Breaking the cycle of unreliable schedules
By Matt Collins
Builder Partnerships Senior Consultant
If you ask 10 builders about their greatest struggle right now, nine will tell you it’s the production schedule. They see cycle times extending weeks longer than what was on the initial schedule at the time of release. This time drift doesn’t happen because framers now swing hammers slower than before. It is because the homes are sitting empty.
“The trades just don’t show up,” is the theme from the field team. If this symptom is perceived as the root cause, things will continue to deteriorate as this environment of “OK, well, get to me when you can,” is perpetuated. Eventually, the trades and suppliers will determine the actual schedule — not you, the builder.
We’ve seen builders handle this in two ways. They either push the settlement (multiple times, in some cases), which frustrates the buyer, or they extend their settlement commitment to the buyer far enough out to protect the buyer from the push. The downside of the latter tactic is if the house happens to finish sooner, the buyers are not ready to settle when the house is done.
It is time to address the problem and own the solution. While there are multiple factors, often the single greatest explanation is that your schedule simply isn’t trustworthy enough for the trades. The irony is that this is a self-perpetuating situation. Trades don’t trust your schedule and so they get to your jobs when they can, which creates an untrustworthy schedule for the trades downstream, and the cycle goes on.
You can’t break the cycle without knowing the root cause. If you struggle with believing this, let the trades tell you. Ask your top 10 trades and suppliers how often your jobs are 100 percent ready for them according to the schedule. Ask them if they often receive schedule revisions from the superintendents via phone calls and texts, if revisions come in a timely manner, and if they can move their resources around without any problems. Ask them if they must make an additional trips back to wrap things up due to readiness issues.
The saying that the best builders are the best schedulers and the best schedulers are the best builders is completely true.
The bad news is there is no silver bullet. The good news is this problem can be fixed.
Acknowledge the issue
The first step is to admit that you are having a problem. Talk to your trades. Tell them you know your failures in schedule management cause them pain and that you intend to get to where your schedules are reliable. Work side by side and get their buy-in to the process. Get their commitment that if you hold up your end of the agreement (job ready per schedule and schedule reflective of actual necessary cycle days) that they will do the same (show up and complete by out date).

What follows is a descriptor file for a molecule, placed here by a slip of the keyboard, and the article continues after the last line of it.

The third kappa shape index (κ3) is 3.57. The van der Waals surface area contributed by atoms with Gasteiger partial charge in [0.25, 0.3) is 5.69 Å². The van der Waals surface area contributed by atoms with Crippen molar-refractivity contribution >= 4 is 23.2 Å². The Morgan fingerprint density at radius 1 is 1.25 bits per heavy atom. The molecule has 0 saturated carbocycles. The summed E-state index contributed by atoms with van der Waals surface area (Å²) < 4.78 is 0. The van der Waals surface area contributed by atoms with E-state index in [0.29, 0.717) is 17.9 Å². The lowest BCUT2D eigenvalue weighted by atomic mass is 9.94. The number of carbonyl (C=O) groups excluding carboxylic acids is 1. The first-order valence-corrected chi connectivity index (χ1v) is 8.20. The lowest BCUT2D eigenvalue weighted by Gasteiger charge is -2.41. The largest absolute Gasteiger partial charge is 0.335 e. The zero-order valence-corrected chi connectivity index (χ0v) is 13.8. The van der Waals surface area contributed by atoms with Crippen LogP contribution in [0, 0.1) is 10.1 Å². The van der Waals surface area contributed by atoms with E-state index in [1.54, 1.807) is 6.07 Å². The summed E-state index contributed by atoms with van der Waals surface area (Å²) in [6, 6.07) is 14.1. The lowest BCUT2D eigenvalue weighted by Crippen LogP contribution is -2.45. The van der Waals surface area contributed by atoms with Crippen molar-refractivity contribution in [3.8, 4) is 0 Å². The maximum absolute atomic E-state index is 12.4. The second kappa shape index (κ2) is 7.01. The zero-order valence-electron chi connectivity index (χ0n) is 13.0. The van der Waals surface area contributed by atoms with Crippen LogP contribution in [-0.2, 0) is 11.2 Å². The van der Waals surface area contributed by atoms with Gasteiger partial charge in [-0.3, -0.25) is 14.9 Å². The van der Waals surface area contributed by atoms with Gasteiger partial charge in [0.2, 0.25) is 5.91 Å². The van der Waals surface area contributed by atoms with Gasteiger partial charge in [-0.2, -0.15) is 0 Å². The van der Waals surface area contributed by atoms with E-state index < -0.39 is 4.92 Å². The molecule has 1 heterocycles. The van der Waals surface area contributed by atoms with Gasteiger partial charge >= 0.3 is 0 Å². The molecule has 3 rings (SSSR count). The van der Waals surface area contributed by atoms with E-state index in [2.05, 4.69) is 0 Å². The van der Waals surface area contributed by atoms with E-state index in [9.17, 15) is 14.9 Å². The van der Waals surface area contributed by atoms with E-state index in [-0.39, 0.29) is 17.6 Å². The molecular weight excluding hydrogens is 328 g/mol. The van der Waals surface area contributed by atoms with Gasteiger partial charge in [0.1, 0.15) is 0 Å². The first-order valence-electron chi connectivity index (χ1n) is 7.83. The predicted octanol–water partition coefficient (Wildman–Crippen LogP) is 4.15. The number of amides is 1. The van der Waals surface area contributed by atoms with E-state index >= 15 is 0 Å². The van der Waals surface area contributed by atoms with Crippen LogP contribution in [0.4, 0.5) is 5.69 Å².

The second step is to rework your sequence, job logic, and task durations to be certain your schedule is realistic.
Here are several items to review when creating a schedule that works:
Duration length. Be certain your durations are the right length to accommodate each of your trades, and get their agreement on task durations prior to revising the schedule template. Concern yourself more with schedule adherence than with crew size, but at the same time, ensure your schedule is built for typical crews in your market.
Break down long tasks. Break down any task longer than one week to allow the superintendent to better manage the trades. This allows the schedule to have some overlap instead of being as linear as it likely is now. For example, some builders will have three weeks on their schedule as “framing.” The framing task could be broken into subsets, such as “first deck and first-floor walls” and “second-floor deck and walls,” etc.
Use buffers. Place several buffer periods of a few days in your schedule at the end of key phases. These buffers will act as shock absorbers with the remaining part of the schedule if delays occur during the phase. For example, if five days are built in as a buffer at the end of the foundation (just prior to framing material drop), and the footer guy is delayed two days and the block/pour wall guy is delayed two days, you take the four days from the buffer instead of changing the framing delivery date. In fact, there are no schedule changes downstream because of the delay, and your schedule by all the subsequent trades is still seen as reliable.
Get tasks off the critical path. For every task that you remove from the critical path, you save that much time and build flexibility into your schedule for the task to be completed. For example, if the basement floor getting poured is always holding you up because the HVAC can’t go in, hang the equipment off the ceiling.
There are many ways to get your schedules back to reliable, and focusing your energy here will pay off greatly. When the market is hot and also during a downturn, the trades will see you as the Builder of Choice and will get to your jobsites first because you help them make money. Be the builder that focuses on their efficiency and you will be the builder they serve best.